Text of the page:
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Nat Rev Rheumatol. 2017 Nov 21;13(12):731-741. doi: 10.1038/nrrheum.2017.188.

Enthesitis: from pathophysiology to treatment.

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Department of Internal Medicine 3, Rheumatology and Immunology, Friedrich Alexander University Erlangen-Nuremberg and Universitätsklinikum Erlangen, Ulmenweg 18, 91054 Erlangen, Germany.
Laboratory for Tissue Homeostasis and Disease, Skeletal Biology and Engineering Research Center, Department of Development and Regeneration, Catholic University Leuven, Herestraat 49, B-3000 Leuven, Belgium.
University Paris Ouest-Versailles-Saint-Quentin-en-Yvelines and Rheumatology Department of Ambroise Paré Hospital, APHP, 92100 Boulogne-Billancourt, France.
Laboratory for Molecular Immunology and Inflammation, Department of Rheumatology, University Hospital Ghent, De Pintelaan 185, B-9000 Ghent, Belgium, and the Vlaams Instituut voor Biotechnologie (VIB) Center for Inflammation Research (IRC), Fiers-Schell-Van Montagu Building, Technologiepark 927, Ghent University, B-9052 Ghent, Belgium.
Rheumatology Department, Guy's & St Thomas' NHS Foundation Trust, Guy's Hospital, Great Maze Pond, London SE1 9RT, UK.
Rheumatology Unit, Internal Medical Service, and University Institute, Hospital Italiano de Buenos Aires, Juan D. Perón 4190 (C1181ACH), Buenos Aires, Argentina.
Section of Musculoskeletal Diseases, Leeds Institute of Rheumatic and Musculoskeletal Medicine, University of Leeds and Chapel Allerton Hospital, Chapeltown Road, Leeds, West Yorkshire LS7 4SA, UK.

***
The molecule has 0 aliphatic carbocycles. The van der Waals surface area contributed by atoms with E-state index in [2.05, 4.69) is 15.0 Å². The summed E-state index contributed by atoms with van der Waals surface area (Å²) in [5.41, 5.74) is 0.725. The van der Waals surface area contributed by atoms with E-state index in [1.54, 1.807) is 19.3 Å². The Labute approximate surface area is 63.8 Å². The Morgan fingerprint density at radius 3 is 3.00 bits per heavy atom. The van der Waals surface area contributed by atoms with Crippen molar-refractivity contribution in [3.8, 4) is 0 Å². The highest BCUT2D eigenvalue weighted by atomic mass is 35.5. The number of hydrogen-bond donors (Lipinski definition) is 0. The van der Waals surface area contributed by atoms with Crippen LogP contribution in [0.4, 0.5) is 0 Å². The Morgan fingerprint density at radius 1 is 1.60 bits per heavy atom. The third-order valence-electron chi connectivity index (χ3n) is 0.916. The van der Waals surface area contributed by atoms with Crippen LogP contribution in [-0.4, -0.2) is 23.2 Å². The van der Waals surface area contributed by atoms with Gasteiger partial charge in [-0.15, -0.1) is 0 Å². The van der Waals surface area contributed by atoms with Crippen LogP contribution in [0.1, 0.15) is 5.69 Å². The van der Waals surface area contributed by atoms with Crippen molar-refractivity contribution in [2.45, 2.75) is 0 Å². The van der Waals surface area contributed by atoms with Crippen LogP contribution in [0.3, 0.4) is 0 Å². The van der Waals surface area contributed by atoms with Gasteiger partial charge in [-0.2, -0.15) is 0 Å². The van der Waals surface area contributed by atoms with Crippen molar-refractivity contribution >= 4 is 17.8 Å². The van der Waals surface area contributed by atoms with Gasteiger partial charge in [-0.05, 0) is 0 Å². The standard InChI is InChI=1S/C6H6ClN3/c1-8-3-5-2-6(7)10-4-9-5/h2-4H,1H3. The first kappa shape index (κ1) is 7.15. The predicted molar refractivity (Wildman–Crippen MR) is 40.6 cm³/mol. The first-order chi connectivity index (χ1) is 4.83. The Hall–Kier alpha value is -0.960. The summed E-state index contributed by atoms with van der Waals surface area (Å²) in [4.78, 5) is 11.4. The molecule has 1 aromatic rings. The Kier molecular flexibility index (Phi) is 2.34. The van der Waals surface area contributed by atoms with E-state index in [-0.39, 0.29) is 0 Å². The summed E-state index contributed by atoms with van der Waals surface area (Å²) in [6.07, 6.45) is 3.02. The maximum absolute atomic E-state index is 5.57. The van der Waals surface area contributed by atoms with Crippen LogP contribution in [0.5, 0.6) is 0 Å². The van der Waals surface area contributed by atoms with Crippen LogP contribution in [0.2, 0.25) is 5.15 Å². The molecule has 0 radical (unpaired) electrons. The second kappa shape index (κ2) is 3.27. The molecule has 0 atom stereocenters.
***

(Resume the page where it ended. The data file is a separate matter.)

Entheses are the insertion sites of tendons and ligaments to the bone surface and are essential structures for locomotion. Inflammation of the entheses (enthesitis) is a key feature of psoriatic arthritis and spondyloarthritis. To date, our conceptual understanding of enthesitis remains limited. This Review provides an insight into the pathophysiology of enthesitis, addressing the role of biomechanics, prostaglandin E2-mediated vasodilation and the activation of innate immune cells in the initiation phase of enthesitis, as well as the role of entheseal IL-23-responsive cells that augment inflammation by producing pro-inflammatory mediators such as IL-17A, IL-22 and TNF. In addition, the molecular steps that translate inflammation into resident tissue responses, resulting in new bone formation, are discussed. The second part of the article summarizes the clinical features of enthesitis, and the role of clinical and imaging instruments in detecting enthesitis are discussed together with their challenges and limitations. Finally, the Review summarizes the current treatment possibilities for enthesitis based on the aforementioned pathophysiological concepts, focusing on the role of cytokine-blocking agents.

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